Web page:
Education news. In context.
Diversity & Equity
Politics & Policy
Teaching & Classroom
Student & School Performance
Leadership & Management
Charters & Choice
Find a Job
How to be a Chalkbeat source
Republish Our Stories
Code of Ethics
Our News Partners
Work with Us
Harlem Children's Zone
December 12, 2008
Colbert to Geoff Canada: Are there baby frats at baby college?
Stephen Colbert, who has in recent months hosted KIPP charter school founder Mike Feinberg, cash-for-grades guru Roland Fryer, and New York…
November 25, 2008
Harlem Children's Zone will cut 10% of its staff: WSJ
Another Wall Street Journal report on how the financial crisis is hitting foundations highlights the Harlem Children's Zone. HCZ, run by the mayoral control proponent Geoffrey Canada, was promised $25 million grant by the Starr Foundation, which is run by Maurice "Hank" Greenberg, the former chief executive officer of AIG. Now, the Journal reports: Anyone with a foundation whose endowment is heavily invested in AIG stock "is taking a bath," says Mr. Greenberg, adding that he intends to fulfill current commitments but that gifts would inevitably be fewer and smaller in the months ahead. "You can't give what you haven't got." ... Among the beneficiaries feeling the pinch are Harlem Children's Zone Inc., to which Mr. Greenberg recently pledged $25 million. "I'm spending a lot of time now thinking about how we could replace the kind of support we've received from Wall Street," says Geoffrey Canada, president of the organization, which provides parenting classes and charter schools for poor families. Mr. Canada says he is cutting 10% of his staff of 1,400. Other New York City education projects could be affected.
November 24, 2008
Pro-mayoral control group has new name and will get a blog, too
The nonprofit pro-mayoral control advocacy group that was originally titled MASS, for Mayoral Accountability for Student Success, is now called Learn NY, and its official first day of existence is today. The group has close ties with the Bloomberg administration, but it is not being funded by the mayor, officials said in a background press conference with reporters this morning. Leonie Haimson of Class Size Matters has already done impressive digging into the group's media strategy. A spokesperson for the group confirmed to me today that the blog commenter Haimson noticed voicing his passion for mayoral control is indeed on the payroll of Learn NY. Brian Keeler, an online-media specialist who ran unsuccessfully for state senate in 2006 with the help of a following he built at Daily Kos, has been posting positive comments on this blog, Leonie's, and others. He is also an employee of the Web design firm that built Learn NY's Web site and will write a regular blog on the site, the spokesperson, Julie Wood, said. Something that will surely be asked — especially by critics of mayoral control and the Bloomberg administration, including Haimson — is how much of a "MASS" organization Learn NY really is.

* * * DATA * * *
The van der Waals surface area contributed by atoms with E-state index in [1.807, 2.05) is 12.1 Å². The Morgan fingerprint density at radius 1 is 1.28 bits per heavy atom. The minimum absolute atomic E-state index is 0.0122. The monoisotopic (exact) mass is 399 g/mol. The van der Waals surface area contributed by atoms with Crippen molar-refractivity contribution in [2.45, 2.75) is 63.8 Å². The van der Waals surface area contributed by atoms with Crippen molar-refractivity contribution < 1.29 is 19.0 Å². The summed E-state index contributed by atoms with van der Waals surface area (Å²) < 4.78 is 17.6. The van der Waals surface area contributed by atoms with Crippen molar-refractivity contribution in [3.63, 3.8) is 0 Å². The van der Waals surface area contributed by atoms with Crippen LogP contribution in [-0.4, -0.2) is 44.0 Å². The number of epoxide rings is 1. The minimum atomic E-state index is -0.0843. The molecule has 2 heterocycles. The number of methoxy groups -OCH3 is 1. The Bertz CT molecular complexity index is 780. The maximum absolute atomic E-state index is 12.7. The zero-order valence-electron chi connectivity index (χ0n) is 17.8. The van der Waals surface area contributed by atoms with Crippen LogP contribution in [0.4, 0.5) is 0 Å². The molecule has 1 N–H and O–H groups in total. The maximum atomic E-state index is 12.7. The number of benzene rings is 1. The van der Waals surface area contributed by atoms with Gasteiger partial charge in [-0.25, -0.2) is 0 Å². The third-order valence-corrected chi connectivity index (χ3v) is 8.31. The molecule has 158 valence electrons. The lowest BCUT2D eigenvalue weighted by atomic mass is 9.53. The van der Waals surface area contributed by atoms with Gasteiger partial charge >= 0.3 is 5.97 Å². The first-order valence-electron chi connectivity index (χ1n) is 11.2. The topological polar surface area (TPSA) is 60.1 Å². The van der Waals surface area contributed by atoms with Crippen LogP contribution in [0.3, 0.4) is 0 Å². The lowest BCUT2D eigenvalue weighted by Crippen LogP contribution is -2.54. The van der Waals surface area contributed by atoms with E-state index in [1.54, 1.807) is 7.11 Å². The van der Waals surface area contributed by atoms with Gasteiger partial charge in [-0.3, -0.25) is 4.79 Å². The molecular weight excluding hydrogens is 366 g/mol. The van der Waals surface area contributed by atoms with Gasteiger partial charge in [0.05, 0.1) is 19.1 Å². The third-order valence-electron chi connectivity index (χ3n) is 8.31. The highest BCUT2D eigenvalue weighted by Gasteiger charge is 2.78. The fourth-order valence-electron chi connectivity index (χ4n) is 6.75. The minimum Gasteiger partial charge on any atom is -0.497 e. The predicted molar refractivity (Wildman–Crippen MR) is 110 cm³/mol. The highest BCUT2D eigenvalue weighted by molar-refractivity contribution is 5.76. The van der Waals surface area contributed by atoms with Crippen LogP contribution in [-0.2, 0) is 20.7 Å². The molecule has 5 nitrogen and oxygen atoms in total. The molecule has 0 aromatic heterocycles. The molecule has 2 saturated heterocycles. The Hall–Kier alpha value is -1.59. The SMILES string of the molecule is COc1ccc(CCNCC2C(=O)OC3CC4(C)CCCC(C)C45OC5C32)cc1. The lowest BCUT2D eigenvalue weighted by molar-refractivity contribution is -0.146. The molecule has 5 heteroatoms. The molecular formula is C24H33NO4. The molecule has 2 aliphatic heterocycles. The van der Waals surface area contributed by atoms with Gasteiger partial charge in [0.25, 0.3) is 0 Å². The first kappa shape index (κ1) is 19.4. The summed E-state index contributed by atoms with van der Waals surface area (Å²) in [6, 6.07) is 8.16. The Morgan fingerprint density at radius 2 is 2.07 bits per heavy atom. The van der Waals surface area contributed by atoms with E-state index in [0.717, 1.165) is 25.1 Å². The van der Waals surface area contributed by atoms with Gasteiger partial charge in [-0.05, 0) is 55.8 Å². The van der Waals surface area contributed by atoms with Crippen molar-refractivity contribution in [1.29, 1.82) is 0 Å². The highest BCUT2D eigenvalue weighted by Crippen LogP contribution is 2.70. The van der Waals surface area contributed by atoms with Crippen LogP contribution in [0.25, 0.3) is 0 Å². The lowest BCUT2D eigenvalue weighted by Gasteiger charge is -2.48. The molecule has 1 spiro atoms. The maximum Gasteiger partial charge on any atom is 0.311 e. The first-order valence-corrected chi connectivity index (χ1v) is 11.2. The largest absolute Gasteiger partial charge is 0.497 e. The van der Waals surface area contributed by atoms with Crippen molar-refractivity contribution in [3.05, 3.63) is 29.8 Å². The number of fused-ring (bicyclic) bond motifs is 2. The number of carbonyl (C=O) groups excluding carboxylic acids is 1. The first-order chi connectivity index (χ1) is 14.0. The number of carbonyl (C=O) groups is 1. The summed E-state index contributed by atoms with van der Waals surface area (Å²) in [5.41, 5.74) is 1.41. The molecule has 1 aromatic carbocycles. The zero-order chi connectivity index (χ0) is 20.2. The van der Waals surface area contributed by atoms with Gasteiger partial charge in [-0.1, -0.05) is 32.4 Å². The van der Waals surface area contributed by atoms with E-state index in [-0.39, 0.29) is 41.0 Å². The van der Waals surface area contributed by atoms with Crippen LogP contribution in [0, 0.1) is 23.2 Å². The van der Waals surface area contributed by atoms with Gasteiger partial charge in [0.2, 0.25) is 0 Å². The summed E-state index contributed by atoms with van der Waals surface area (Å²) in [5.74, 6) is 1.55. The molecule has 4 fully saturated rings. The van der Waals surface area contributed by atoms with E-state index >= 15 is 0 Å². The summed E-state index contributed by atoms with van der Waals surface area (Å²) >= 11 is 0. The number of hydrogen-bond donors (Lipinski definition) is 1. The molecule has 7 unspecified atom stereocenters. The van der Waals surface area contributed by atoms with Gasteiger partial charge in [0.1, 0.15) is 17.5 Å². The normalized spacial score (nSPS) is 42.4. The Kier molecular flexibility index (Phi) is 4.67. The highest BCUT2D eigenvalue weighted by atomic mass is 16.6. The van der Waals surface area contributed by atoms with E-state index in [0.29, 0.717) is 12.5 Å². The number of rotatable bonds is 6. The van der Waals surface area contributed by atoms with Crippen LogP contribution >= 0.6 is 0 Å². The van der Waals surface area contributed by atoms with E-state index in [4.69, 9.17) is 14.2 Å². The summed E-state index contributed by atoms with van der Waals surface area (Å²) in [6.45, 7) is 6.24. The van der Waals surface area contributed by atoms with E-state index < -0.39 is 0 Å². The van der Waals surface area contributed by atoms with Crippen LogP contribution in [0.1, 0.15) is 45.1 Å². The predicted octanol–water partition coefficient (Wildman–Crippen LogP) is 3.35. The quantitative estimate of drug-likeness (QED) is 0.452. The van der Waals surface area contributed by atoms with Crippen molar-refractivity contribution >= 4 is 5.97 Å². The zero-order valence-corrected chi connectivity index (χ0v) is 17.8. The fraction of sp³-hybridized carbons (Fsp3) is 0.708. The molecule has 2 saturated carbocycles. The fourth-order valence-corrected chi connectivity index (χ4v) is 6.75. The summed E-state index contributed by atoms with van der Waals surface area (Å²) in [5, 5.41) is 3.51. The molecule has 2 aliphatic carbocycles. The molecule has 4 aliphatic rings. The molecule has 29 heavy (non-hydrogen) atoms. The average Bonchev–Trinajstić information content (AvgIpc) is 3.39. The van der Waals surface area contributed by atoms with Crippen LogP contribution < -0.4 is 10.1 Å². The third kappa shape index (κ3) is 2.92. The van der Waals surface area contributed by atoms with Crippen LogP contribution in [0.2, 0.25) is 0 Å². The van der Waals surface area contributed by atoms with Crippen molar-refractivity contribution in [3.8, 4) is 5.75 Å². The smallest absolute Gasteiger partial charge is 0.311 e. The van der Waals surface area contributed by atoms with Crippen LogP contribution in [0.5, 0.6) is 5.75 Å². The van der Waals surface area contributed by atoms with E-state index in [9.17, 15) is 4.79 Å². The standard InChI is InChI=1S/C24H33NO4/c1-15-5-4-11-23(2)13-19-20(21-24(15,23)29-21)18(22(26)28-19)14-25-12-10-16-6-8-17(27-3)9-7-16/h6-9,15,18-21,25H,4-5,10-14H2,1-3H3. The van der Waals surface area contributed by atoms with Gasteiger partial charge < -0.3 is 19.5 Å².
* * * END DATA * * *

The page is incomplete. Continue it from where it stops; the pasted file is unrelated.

November 24, 2008
Geoffrey Canada suggests sending bad teachers to the suburbs
Harlem Children's Zone CEO Geoffrey Canada announced this weekend that he's launching a new nonprofit, Learn NY, to support mayoral control of the public schools. Canada is toeing the Bloomberg administration line pretty close in this battle. But he does of course have a mind of his own — and sometimes his ideas are unconventional. Last week at the Campaign for Educational Equity symposium at Teachers College, Canada semi-jokingly proposed a redistribution scheme for teachers. "All the lousy teachers, we should send to the upper-middle-class communities," he said. "In those communities a kid could have a lousy teacher and still survive."
November 18, 2008
Geoff Canada: Fixation on "outcomes" will hurt poor communities
Geoffrey Canada (via Flickr) Harlem Children's Zone founder Geoffrey Canada has been a big supporter of Joel Klein and Mayor Bloomberg's education initiatives. So I was surprised yesterday to hear Canada criticize the kind of focused attention on test scores that has characterized their leadership. The education world's focus on basic academic results could put valuable programs at risk as the economy sours, Canada warned yesterday during a conference hosted by TC's Campaign for Educational Equity. He said he worries that the recession will hit poor communities such as Harlem the hardest, as government and private funders slash budgets for education and other services. Canada said that distress could be compounded by the education world's fixation with math and reading performance because other subjects could get short shrift when funds are scarce. "Unfortunately, so much of the discussion is around academic outcomes that people are going to make some false choices," Canada said. "We are going to create a hole that we are not going to be able to dig ourselves out of.”
October 8, 2008
As firms fold, corporate pledges for kids in Harlem at risk
As the economy erodes, so too might the philanthropic investments made by wealthy corporations in communities and schools. From an article in today’s Times…
September 18, 2008
Talking Points Memo tackles Tough's Whatever It Takes
Paul Tough and others knowledgeable about urban education have been discussing his book, Whatever It Takes, at Talking Points Memo’s TPM Cafe…
September 8, 2008
If elected, Obama to export Harlem Children's Zone model
<em>Courtesy of Harlem Children's Zone</em> Barack Obama may not have come out explicitly for the “Broader, Bolder Approach,” but his education and social…
In your inbox.
Chalkbeat New York
How I Teach
Rise & Shine Colorado
Rise & Shine Detroit
Rise & Shine Indiana
Rise & Shine Tennessee
The Starting Line